It’s not often a novel effects me emotionally, but after reading Kathryn Stockett’s beautifully written debut novel The Help,
Growing up in a middle class section of Queens, New York during the 1970’s, my neighborhood was exclusively white. The only black people I had exposure to either worked at the local warehouse or appeared on TV, and the only maid I ever knew was Florence on The Jeffersons. But after my grandmother, my father’s mother, suffered a stroke and became paralyzed, she needed a nurse to help care for her - enter Mrs. Green.
I was four years old when I met Mrs. Green. She was the first black person I intimately knew and instantly took a liking to her. Mrs. Green was always perfectly put together in her crisp, clean, starched white nursing uniform. She spoke in a soft velvety voice, always presented an engaging smile and thanks to an endless supply of Vaseline Intensive Care hand lotion, had hands as soft as silk. Hands that I became far too familiar with, because whenever I visited my grandmother, Mrs. Green would greet me by squeezing my cheeks and calling me Smiley.
My grandmother passed away when I was eight years old, and just like that Mrs. Green was gone as well. I didn’t see her again until several years later at another family members’ funeral.
As soon as my father informed me of Mrs. Green’s arrival, I swiftly made my way through the throngs of relatives at the funeral home to say hello. She recognized me instantly, and once again greeted me by squeezing my now thirteen year old cheeks as she joyfully declared, “Smiley.” Her welcome felt like an old favorite sweater; warm and comfortable. Instantly, I wrapped my arms around her and engulfed her with a great big hug and kiss.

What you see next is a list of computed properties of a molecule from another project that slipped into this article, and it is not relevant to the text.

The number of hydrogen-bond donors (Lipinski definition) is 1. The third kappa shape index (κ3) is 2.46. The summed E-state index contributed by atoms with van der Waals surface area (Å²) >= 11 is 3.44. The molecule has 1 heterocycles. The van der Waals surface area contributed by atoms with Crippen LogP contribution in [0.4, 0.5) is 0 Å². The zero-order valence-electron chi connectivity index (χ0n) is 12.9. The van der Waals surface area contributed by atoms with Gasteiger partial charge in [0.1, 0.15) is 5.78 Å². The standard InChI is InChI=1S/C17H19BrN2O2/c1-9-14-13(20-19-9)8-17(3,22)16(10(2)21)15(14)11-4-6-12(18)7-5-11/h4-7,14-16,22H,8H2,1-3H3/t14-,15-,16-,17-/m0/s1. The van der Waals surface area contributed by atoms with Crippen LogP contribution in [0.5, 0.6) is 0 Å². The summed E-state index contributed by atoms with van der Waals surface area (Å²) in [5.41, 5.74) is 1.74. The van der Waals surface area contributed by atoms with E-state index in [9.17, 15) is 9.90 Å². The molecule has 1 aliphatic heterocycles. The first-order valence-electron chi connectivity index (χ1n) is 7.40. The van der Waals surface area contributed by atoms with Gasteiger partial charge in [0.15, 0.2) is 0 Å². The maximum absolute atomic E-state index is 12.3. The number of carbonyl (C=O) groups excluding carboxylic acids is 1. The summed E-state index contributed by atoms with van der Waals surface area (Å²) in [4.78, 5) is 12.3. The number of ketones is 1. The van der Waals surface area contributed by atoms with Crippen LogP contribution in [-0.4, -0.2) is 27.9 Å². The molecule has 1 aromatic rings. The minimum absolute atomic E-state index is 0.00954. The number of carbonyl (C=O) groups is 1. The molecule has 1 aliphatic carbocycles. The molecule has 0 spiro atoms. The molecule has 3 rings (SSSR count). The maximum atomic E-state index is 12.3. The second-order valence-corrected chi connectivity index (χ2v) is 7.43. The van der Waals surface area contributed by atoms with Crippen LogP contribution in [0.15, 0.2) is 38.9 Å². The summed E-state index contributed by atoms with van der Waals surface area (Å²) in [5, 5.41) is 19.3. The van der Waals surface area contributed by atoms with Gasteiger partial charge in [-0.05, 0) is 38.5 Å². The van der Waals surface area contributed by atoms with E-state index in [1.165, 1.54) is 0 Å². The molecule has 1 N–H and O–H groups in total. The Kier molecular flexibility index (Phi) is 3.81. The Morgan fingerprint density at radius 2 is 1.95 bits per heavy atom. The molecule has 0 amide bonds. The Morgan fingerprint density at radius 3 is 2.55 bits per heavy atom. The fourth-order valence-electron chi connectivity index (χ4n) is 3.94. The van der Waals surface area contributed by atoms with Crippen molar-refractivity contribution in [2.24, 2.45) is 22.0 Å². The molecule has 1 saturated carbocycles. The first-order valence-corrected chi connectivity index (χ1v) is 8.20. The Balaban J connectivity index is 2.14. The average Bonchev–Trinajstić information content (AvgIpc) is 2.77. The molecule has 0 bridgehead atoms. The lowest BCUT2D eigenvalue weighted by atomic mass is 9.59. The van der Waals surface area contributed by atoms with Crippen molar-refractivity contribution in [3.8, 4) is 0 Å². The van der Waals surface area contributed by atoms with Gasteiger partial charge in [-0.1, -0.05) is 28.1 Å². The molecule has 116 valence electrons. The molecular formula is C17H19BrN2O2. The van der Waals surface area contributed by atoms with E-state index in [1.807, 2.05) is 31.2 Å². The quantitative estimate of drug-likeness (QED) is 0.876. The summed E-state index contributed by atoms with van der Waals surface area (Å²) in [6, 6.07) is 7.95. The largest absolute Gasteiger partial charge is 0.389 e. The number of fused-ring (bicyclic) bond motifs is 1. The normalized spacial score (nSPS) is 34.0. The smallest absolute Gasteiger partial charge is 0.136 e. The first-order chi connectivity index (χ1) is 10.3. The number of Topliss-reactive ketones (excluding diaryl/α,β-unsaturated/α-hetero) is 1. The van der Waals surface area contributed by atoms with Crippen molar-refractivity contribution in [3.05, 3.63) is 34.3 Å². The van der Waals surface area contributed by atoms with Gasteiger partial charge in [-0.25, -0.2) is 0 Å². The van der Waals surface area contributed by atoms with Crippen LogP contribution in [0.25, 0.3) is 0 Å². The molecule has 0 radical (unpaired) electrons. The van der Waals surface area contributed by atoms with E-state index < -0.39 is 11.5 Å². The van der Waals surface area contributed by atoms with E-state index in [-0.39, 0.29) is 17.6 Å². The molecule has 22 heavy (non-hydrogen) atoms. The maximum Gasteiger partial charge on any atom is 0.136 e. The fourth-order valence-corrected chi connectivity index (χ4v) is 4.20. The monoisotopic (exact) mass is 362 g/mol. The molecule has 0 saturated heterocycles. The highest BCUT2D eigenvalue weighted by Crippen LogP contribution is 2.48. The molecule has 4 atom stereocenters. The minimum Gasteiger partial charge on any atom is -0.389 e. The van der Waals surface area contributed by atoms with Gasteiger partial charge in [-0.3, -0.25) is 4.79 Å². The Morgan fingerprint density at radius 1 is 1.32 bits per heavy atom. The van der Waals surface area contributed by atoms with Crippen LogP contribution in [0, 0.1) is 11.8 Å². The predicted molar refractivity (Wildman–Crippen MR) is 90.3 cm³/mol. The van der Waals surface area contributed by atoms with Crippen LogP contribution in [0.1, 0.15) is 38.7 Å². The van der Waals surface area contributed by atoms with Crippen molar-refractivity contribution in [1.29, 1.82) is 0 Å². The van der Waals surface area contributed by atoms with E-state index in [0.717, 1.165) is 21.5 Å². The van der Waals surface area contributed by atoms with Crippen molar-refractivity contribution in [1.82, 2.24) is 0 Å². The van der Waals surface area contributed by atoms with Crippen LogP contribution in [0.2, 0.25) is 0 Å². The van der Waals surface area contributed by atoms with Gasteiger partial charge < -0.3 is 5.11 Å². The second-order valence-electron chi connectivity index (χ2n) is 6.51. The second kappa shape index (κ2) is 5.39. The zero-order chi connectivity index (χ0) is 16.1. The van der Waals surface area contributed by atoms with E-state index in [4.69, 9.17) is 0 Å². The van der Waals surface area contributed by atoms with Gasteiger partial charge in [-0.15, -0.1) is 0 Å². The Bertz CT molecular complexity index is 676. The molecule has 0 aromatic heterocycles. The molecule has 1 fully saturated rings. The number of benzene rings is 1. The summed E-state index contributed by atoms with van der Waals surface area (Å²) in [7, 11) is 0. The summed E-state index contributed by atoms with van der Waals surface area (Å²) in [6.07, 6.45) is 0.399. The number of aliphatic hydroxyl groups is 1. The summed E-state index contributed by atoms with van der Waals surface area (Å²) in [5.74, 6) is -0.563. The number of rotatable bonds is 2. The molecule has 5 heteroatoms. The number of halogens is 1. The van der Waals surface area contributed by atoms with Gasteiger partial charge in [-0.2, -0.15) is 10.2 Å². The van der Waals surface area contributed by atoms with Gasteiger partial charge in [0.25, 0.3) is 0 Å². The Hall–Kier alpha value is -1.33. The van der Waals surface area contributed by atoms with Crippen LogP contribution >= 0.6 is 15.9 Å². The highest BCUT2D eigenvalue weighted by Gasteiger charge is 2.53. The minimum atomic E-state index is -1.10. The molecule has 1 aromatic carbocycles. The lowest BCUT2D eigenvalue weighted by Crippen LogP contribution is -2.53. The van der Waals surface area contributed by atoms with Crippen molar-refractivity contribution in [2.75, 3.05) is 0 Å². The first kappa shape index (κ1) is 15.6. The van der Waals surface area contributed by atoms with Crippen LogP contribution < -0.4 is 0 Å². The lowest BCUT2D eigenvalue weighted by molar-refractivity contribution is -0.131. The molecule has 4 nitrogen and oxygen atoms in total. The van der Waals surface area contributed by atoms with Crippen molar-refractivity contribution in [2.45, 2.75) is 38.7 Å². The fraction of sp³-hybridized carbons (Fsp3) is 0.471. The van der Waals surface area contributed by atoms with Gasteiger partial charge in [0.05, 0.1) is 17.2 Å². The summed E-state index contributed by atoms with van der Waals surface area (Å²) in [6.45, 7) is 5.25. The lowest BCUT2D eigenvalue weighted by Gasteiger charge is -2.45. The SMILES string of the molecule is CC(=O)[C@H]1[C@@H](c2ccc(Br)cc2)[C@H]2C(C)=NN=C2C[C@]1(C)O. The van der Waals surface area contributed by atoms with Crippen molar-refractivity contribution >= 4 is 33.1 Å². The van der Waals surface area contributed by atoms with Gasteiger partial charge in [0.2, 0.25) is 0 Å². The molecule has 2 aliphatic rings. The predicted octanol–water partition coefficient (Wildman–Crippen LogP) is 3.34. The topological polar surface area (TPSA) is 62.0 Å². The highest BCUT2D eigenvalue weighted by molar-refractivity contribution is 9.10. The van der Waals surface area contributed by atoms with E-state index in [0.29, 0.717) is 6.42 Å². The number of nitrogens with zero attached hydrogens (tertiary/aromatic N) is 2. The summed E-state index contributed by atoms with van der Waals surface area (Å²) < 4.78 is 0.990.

As I said goodbye, one of my cousins grabbed me and in a rather derogatory tone asked me why I would kiss a black woman. Perplexed, I quickly explained, “That was Mrs. Green.” But still, I was met with disapproving eyes. I was absolutely stunned and in hindsight, now realize that was the moment I first experienced the ignorance and horror of racism.
Mrs. Green had cared for my grandmother for four years, five days a week, providing a much needed service that no family member was capable of or skilled to carry out. She was dedicated, respectful, kind and generous. She ate meals with my family, became a part of our conversations, and was always present during my weekly visits with my grandmother.
I’m not sure if Mrs. Green knew it, and honestly, until becoming enthralled in the pages of The Help, I never gave it much thought myself, but it was Mrs. Green who taught me one of life’s most valuable lessons. Thanks to Kathryn Stocketts’ thought provoking novel, I realized it was Mrs. Green who taught me to see beyond the color of a person’s skin and to accept everyone as equal.
I have no clue where Mrs. Green is today or if she’s even still alive, but I would be terribly remiss if I didn’t thank her for demonstrating that powerful lesson to me. So wherever you are Mrs. Green, I want you to know that I will forever remember your kindness, your affection and your incredibly soft hands with much adoration and always with a smile.